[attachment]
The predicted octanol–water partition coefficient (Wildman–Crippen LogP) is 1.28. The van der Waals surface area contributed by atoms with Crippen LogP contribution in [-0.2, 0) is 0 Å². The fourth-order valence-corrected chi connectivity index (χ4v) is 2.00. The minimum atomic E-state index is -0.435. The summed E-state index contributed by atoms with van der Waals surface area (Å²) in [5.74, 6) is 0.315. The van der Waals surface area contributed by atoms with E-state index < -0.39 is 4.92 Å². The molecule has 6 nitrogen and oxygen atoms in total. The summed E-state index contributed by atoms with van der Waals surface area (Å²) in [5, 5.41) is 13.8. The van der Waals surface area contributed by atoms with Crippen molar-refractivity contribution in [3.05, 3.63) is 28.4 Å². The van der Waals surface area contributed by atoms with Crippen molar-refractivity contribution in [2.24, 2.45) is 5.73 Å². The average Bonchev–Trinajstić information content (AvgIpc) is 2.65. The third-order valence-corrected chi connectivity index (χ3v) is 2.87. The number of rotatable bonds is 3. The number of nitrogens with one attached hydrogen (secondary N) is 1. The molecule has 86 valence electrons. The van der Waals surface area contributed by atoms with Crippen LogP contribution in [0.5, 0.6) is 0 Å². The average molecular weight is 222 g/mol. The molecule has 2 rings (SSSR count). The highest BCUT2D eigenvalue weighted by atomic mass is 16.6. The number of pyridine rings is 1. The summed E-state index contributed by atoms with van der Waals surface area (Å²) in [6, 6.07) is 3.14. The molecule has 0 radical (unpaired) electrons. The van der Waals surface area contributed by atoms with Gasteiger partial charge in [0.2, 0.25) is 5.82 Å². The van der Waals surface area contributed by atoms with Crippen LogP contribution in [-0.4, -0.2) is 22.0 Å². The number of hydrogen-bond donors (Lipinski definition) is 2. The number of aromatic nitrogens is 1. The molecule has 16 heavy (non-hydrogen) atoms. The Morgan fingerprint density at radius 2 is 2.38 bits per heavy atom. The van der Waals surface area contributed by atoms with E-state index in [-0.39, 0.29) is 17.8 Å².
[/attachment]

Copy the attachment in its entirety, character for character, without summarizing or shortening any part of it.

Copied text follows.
The predicted octanol–water partition coefficient (Wildman–Crippen LogP) is 1.28. The van der Waals surface area contributed by atoms with Crippen LogP contribution in [-0.2, 0) is 0 Å². The fourth-order valence-corrected chi connectivity index (χ4v) is 2.00. The minimum atomic E-state index is -0.435. The summed E-state index contributed by atoms with van der Waals surface area (Å²) in [5.74, 6) is 0.315. The van der Waals surface area contributed by atoms with E-state index < -0.39 is 4.92 Å². The molecule has 6 nitrogen and oxygen atoms in total. The summed E-state index contributed by atoms with van der Waals surface area (Å²) in [5, 5.41) is 13.8. The van der Waals surface area contributed by atoms with Crippen molar-refractivity contribution in [3.05, 3.63) is 28.4 Å². The van der Waals surface area contributed by atoms with Crippen molar-refractivity contribution in [2.24, 2.45) is 5.73 Å². The average Bonchev–Trinajstić information content (AvgIpc) is 2.65. The third-order valence-corrected chi connectivity index (χ3v) is 2.87. The number of rotatable bonds is 3. The number of nitrogens with one attached hydrogen (secondary N) is 1. The molecule has 86 valence electrons. The van der Waals surface area contributed by atoms with Crippen LogP contribution in [0.5, 0.6) is 0 Å². The average molecular weight is 222 g/mol. The molecule has 2 rings (SSSR count). The highest BCUT2D eigenvalue weighted by atomic mass is 16.6. The number of pyridine rings is 1. The summed E-state index contributed by atoms with van der Waals surface area (Å²) in [6, 6.07) is 3.14. The molecule has 0 radical (unpaired) electrons. The van der Waals surface area contributed by atoms with Gasteiger partial charge in [0.2, 0.25) is 5.82 Å². The van der Waals surface area contributed by atoms with Crippen LogP contribution in [-0.4, -0.2) is 22.0 Å². The number of hydrogen-bond donors (Lipinski definition) is 2. The number of aromatic nitrogens is 1. The molecule has 16 heavy (non-hydrogen) atoms. The Morgan fingerprint density at radius 2 is 2.38 bits per heavy atom. The van der Waals surface area contributed by atoms with E-state index in [-0.39, 0.29) is 17.8 Å².